Wednesday, August 23, 2006

Proust: "This is the operator speaking"

The telephone was not so commonly used then as it is today. And yet habit is so quick to demystify the sacred forces with which we are in contact, that, because I was not connected immediately, my only reaction was to see it as all very time-consuming and inconvenient, and to be on the point of lodging a complaint: like everybody nowadays, I found it too slow for my liking, with its abrupt transformations, this admirable magic that needs only a few seconds to bring before us, unseen but present, the person to whom we wish to speak, and who, seated at his table, in the town he inhabits (in my grandmother's case, Paris), under another sky than our own, in weather that is not necessarily the same, amid circumstances and preoccupations that are unknown to us and which he is about to reveal, finds himself suddenly transported hundreds of miles (he and all the surroundings in which he remains immersed) to within reach of our hearing, at a particular moment dictated by our whim. And we are like the character in the fairy tale at whose wish an enchantress conjures up, in a supernatural light, his grandmother or his betrothed as they turn the pages of a book, shed tears, gather flowers, very close to the spectator and yet very far away, in the place where they really are. For this miracle to happen, all we need to do is approach our lips to the magic panel and address our call — often with too much delay, I agree — to the Vigilant Virgins whose voices we hear every day but whose faces we never get to know, and who are the guardian angels of the dizzy darkness whose portals they jealously guard; the All-Powerful Ones who conjure absent beings to our presence without our being permitted to see them; the Danaids of the unseen, who constantly empty and refill and transmit to one another the urns of sound; the ironic Furies, who, just as we are murmuring private words to a loved one in the hope we are not overheard, call out with brutal invasiveness, "This is the operator speaking"; the forever fractious servants of the Mysteries, the shadowy priestesses of the Invisible, so quick to take offense, the Young Ladies of the Telephone!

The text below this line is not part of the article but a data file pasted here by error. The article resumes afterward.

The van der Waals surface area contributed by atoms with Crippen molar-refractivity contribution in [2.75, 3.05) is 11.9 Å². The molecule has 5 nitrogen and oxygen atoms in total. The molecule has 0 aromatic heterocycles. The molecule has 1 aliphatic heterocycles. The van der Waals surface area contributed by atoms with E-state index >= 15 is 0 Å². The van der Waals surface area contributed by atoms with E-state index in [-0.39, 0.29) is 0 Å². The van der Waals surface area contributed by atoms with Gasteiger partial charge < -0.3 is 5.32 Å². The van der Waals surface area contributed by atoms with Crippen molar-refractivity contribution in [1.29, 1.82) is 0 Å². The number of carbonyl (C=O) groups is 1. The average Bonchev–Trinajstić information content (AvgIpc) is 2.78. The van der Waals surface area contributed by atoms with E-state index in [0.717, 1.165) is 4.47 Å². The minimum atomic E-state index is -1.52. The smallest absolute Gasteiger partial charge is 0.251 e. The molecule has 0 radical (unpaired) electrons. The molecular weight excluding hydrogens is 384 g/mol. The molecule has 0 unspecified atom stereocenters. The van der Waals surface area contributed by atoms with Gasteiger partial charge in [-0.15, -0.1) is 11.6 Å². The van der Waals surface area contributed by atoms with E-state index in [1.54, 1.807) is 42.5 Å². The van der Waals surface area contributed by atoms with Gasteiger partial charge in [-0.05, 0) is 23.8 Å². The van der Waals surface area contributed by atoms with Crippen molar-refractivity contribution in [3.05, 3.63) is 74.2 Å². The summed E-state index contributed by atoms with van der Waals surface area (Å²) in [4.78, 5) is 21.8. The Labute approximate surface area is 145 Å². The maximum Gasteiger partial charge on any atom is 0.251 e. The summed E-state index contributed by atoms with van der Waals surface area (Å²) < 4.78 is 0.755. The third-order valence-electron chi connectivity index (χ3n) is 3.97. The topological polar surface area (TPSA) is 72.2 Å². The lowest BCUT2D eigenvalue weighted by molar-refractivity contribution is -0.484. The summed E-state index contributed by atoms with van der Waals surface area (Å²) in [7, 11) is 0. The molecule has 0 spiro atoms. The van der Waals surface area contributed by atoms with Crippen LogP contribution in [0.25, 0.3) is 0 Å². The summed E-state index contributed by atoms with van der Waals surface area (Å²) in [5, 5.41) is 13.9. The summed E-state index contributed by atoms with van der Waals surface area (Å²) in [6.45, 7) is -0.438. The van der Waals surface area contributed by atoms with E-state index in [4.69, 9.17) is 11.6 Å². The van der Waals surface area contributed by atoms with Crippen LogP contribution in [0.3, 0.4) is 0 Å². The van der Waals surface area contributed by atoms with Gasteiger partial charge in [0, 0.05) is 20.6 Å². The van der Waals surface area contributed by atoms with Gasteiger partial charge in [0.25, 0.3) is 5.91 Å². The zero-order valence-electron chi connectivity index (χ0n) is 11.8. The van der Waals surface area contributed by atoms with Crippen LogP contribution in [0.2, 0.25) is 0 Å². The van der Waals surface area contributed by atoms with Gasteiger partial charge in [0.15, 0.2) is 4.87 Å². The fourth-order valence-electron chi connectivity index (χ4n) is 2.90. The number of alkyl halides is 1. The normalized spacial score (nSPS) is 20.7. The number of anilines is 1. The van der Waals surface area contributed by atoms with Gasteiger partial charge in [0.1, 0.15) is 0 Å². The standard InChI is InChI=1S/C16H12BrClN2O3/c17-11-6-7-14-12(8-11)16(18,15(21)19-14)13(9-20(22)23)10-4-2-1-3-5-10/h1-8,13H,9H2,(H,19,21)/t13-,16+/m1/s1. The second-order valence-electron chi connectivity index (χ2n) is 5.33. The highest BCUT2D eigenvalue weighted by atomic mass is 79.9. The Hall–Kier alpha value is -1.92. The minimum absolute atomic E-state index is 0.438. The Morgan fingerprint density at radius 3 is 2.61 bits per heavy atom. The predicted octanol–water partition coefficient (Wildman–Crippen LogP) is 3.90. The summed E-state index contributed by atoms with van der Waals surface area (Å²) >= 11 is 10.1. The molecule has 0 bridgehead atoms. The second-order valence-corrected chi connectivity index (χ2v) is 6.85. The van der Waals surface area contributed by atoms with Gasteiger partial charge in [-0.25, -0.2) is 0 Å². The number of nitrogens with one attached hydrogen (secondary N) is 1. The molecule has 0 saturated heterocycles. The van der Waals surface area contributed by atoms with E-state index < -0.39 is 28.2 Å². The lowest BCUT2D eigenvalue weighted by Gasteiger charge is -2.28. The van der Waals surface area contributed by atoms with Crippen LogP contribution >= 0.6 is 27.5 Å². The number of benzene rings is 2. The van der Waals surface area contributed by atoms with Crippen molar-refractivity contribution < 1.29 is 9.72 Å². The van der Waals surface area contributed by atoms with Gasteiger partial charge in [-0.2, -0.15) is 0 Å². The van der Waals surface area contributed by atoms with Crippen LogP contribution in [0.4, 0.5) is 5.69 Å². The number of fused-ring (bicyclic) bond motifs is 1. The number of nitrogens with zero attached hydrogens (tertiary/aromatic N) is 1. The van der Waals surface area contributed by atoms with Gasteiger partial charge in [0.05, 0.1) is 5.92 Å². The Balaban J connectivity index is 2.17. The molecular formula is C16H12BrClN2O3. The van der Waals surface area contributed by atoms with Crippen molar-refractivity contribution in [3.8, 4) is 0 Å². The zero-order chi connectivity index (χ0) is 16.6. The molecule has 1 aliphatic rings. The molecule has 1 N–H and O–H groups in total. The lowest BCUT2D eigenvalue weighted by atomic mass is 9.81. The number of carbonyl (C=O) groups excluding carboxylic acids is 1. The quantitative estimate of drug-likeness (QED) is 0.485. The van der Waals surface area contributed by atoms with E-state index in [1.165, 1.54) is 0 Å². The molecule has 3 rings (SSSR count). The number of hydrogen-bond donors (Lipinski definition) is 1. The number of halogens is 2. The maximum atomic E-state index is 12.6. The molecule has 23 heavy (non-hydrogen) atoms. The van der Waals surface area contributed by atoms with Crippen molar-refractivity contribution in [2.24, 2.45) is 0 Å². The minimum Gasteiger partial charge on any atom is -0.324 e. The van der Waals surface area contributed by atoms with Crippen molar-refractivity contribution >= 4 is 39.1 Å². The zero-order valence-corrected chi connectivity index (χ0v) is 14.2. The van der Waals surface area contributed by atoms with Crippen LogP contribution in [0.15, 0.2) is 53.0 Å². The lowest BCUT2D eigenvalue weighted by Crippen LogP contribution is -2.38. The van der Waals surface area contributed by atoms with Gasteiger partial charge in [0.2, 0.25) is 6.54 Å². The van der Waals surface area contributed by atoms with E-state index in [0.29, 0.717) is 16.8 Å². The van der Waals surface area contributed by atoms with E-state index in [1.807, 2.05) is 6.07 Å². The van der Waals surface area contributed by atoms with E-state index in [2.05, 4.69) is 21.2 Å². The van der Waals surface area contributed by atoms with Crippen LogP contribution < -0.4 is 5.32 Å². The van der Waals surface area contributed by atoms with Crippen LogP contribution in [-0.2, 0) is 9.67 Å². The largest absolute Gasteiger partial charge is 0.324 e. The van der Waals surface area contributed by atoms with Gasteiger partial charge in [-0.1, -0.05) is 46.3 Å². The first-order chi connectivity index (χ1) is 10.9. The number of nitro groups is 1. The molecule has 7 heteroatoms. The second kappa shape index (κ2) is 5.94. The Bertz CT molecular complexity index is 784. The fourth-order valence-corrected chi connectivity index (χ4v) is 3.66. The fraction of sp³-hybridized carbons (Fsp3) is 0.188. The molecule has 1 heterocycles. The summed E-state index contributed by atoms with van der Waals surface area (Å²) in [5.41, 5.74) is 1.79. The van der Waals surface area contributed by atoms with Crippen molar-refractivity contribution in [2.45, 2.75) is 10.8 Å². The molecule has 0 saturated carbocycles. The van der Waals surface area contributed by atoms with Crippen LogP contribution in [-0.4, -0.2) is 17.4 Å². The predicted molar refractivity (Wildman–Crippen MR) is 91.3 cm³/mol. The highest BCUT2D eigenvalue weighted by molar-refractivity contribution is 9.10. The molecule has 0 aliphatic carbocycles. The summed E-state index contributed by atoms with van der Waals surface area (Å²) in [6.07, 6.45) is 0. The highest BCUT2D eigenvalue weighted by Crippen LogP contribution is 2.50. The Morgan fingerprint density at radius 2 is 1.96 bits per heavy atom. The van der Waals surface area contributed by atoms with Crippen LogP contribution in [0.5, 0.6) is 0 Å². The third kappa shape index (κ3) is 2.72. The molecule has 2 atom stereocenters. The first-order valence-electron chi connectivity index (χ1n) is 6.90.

Marcel Proust, The Guermantes Way, translated by Mark Treharne (New York: Penguin, 2002), 127

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